Picric Acid Discovered In Mining Kits In Hazleton
HAZLETON — Firefighters and police responded to two homes where owners discovered picric acid in old mining medical kits Friday morning.
Officials contacted state police bomb squad units from Hershey about a kit Thomas Shemansky had in his 448 Thirlwell Ave. home for the past 20 or 30 years.
Shemansky read about the discovery of the picric acid gauze in old medical kits in two other homes in a story in the Standard-Speaker, a Times-Shamrock newspaper, retrieved his kit and took it outside into the backyard before calling officials.
“I had it for years,” he said. “I played with it.”
He didn’t expect the emergency response that showed up at his home, he said. Fire and police vehicles clogged Thirlwell Avenue and the alley behind his home, as officials gathered in his backyard and garage to discuss options.
“I figured they’d take it and go,” Shemansky said.
Firefighters did not examine or handle the kit with the picric acid, because handling the vials in the kit could cause enough friction to set off the acid, if crystallized. A bucket covered the kit in the backyard until the bomb squad arrived to dispose of it.
“We do not want to open the bucket,” police Chief Jerry Speziale said. “Friction or heat could set it off.”
Deputy Fire Chief Shawn Jones notified Ed Harry, Hazleton Area School District police chief, about the incident, which was a few blocks from the Heights Terrace Elementary/Middle School. Firefighters discussed the possibility of evacuating the school or putting them on restricted movement, but decided to isolate only Shemansky’s home as they believed the acid was stable.
An hour later, at 11:16 a.m., firefighters were summoned to 672 Grant St., where homeowner Jerry Diehl also read about the discovery in other homes, and said to his wife, “I think we have one in the basement.”
The couple went downstairs, opened the small metal kit and found that it did have picric acid inside, he said.
“We opened it,” Diehl said. “We probably shouldn’t have.”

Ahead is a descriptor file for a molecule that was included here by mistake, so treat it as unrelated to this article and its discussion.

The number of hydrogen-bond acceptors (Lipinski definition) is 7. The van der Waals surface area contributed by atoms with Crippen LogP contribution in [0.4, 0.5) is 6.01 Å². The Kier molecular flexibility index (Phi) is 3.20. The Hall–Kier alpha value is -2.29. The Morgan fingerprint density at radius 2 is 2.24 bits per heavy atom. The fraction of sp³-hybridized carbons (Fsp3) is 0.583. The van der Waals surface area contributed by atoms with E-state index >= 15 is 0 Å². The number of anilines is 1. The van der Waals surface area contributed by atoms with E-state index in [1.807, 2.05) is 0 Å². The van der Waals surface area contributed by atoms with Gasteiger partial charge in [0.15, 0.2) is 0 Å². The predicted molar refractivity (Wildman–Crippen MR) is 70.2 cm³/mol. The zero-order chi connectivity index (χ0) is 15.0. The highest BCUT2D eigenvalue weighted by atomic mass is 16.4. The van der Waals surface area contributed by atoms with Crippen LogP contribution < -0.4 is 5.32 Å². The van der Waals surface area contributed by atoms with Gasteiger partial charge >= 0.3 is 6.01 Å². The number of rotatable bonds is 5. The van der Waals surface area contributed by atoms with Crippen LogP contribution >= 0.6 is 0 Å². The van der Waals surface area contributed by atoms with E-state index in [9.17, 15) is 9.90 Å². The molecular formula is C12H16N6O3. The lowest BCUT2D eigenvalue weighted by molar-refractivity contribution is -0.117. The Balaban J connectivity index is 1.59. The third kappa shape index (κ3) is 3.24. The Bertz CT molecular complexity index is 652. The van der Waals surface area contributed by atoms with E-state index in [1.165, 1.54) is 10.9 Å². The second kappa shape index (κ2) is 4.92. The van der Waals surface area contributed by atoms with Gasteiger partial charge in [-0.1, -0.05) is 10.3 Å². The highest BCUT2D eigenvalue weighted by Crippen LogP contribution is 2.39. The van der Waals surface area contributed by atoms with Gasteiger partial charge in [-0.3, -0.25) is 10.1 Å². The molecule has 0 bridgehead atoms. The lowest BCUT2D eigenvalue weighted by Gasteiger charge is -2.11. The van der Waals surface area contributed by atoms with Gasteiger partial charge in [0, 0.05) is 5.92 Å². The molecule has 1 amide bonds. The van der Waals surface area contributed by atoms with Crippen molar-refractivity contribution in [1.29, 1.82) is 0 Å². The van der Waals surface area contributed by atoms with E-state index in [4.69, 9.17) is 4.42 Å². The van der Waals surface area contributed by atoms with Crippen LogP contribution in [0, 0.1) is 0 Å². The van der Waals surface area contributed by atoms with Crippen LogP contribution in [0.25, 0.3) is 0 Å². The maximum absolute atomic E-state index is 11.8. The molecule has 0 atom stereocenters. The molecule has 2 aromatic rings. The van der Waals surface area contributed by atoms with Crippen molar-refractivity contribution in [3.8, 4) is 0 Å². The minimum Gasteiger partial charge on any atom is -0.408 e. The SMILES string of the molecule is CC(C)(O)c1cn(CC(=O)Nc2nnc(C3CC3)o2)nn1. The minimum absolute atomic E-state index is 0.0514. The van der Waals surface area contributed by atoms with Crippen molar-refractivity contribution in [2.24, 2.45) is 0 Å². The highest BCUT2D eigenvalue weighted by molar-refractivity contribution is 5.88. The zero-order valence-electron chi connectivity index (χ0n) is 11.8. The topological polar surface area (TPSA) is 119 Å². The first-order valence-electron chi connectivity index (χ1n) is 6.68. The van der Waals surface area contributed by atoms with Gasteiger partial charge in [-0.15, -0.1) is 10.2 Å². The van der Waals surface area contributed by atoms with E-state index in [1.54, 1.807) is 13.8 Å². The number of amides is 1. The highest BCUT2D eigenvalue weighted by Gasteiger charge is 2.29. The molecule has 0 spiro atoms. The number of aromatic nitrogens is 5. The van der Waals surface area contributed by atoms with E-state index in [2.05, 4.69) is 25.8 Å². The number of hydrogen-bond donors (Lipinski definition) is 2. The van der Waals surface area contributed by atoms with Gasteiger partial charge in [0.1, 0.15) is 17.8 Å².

They called 911, and police and fire personnel showed up before they could leave the home, he said. Diehl, a retired city police officer, believes they found it while cleaning out a deceased uncle’s home.
“We figured it was an antique,” he said. “I forgot all about it until I read the paper.”
Firefighters had the Diehls leave their home until the bomb squad could remove the kit. They also evacuated the other side of the duplex, 670 Grant St., as a precaution. Police put up tape along the sidewalk in front of the home to keep people away.
“I have a feeling it’s going to be a long day with these,” said Speziale, who expected more people calling about finding the kits after the media attention.
Mayor Jeff Cusat, who went to both incidents, said people should call 911 if they find a kit with picric acid in their homes or garages.
Deputy Chief Brian Mandak explained picric acid bandages, which were used to treat burns, become dangerous when crystallized. Opening the container could be enough to set it off, as it’s shock-sensitive, he said.
“Will it level the block? No,” he said. “Will it kill you? Yes. Will it maim you? Yes.”
The explosive substance could also cause significant damage to a home, Mandak said. He said picric acid was used in hand grenades and was the equivalent of eight half-sticks of dynamite.
The homeowners in these cases thought the firefighters would be able to remove the medical kits and leave, Mandak said, but that’s not the case.
“We don’t have those protective suits the bomb squad has,” he said.
Both kits were taken to an area near City View Park at Arthur Gardner Highway and South Poplar Street by the bomb squad and safely detonated.
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